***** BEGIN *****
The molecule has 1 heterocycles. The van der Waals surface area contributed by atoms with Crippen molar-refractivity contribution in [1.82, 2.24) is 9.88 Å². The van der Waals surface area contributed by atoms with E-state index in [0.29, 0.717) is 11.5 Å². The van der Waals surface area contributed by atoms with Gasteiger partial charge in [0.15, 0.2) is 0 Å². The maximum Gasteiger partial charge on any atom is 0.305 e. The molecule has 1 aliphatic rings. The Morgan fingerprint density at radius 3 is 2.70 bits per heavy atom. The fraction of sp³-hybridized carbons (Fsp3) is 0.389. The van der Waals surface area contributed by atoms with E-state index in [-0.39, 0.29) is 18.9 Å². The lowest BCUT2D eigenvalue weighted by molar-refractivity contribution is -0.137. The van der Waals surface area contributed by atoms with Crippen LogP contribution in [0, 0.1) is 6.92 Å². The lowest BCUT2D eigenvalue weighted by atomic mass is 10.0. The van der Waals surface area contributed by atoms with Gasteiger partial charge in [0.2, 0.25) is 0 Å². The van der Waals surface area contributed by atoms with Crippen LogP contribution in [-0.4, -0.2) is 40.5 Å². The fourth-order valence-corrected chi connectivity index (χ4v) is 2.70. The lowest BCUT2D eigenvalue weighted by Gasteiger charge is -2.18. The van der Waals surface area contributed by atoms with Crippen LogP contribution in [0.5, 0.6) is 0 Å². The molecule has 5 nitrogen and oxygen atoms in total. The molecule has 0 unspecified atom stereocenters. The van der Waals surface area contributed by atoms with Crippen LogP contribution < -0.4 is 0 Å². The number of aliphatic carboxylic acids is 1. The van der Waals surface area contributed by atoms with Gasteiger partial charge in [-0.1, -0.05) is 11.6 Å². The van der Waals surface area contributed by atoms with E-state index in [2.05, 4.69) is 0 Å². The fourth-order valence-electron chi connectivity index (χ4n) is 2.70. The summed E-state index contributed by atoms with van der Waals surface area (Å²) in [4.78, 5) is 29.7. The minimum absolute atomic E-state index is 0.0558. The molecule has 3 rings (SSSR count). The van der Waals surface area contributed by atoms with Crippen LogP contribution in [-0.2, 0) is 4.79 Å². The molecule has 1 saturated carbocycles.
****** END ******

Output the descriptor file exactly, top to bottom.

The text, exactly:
The molecule has 1 heterocycles. The van der Waals surface area contributed by atoms with Crippen molar-refractivity contribution in [1.82, 2.24) is 9.88 Å². The van der Waals surface area contributed by atoms with E-state index in [0.29, 0.717) is 11.5 Å². The van der Waals surface area contributed by atoms with Gasteiger partial charge in [0.15, 0.2) is 0 Å². The maximum Gasteiger partial charge on any atom is 0.305 e. The molecule has 1 aliphatic rings. The Morgan fingerprint density at radius 3 is 2.70 bits per heavy atom. The fraction of sp³-hybridized carbons (Fsp3) is 0.389. The van der Waals surface area contributed by atoms with E-state index in [-0.39, 0.29) is 18.9 Å². The lowest BCUT2D eigenvalue weighted by molar-refractivity contribution is -0.137. The van der Waals surface area contributed by atoms with Crippen LogP contribution in [0, 0.1) is 6.92 Å². The lowest BCUT2D eigenvalue weighted by atomic mass is 10.0. The van der Waals surface area contributed by atoms with Gasteiger partial charge in [0.2, 0.25) is 0 Å². The van der Waals surface area contributed by atoms with Crippen LogP contribution in [-0.4, -0.2) is 40.5 Å². The fourth-order valence-corrected chi connectivity index (χ4v) is 2.70. The lowest BCUT2D eigenvalue weighted by Gasteiger charge is -2.18. The van der Waals surface area contributed by atoms with Crippen LogP contribution in [0.5, 0.6) is 0 Å². The molecule has 5 nitrogen and oxygen atoms in total. The molecule has 0 unspecified atom stereocenters. The van der Waals surface area contributed by atoms with Crippen LogP contribution < -0.4 is 0 Å². The number of aliphatic carboxylic acids is 1. The van der Waals surface area contributed by atoms with Gasteiger partial charge in [-0.1, -0.05) is 11.6 Å². The van der Waals surface area contributed by atoms with E-state index in [2.05, 4.69) is 0 Å². The fourth-order valence-electron chi connectivity index (χ4n) is 2.70. The summed E-state index contributed by atoms with van der Waals surface area (Å²) in [4.78, 5) is 29.7. The minimum absolute atomic E-state index is 0.0558. The molecule has 3 rings (SSSR count). The van der Waals surface area contributed by atoms with Crippen LogP contribution in [-0.2, 0) is 4.79 Å². The molecule has 1 saturated carbocycles.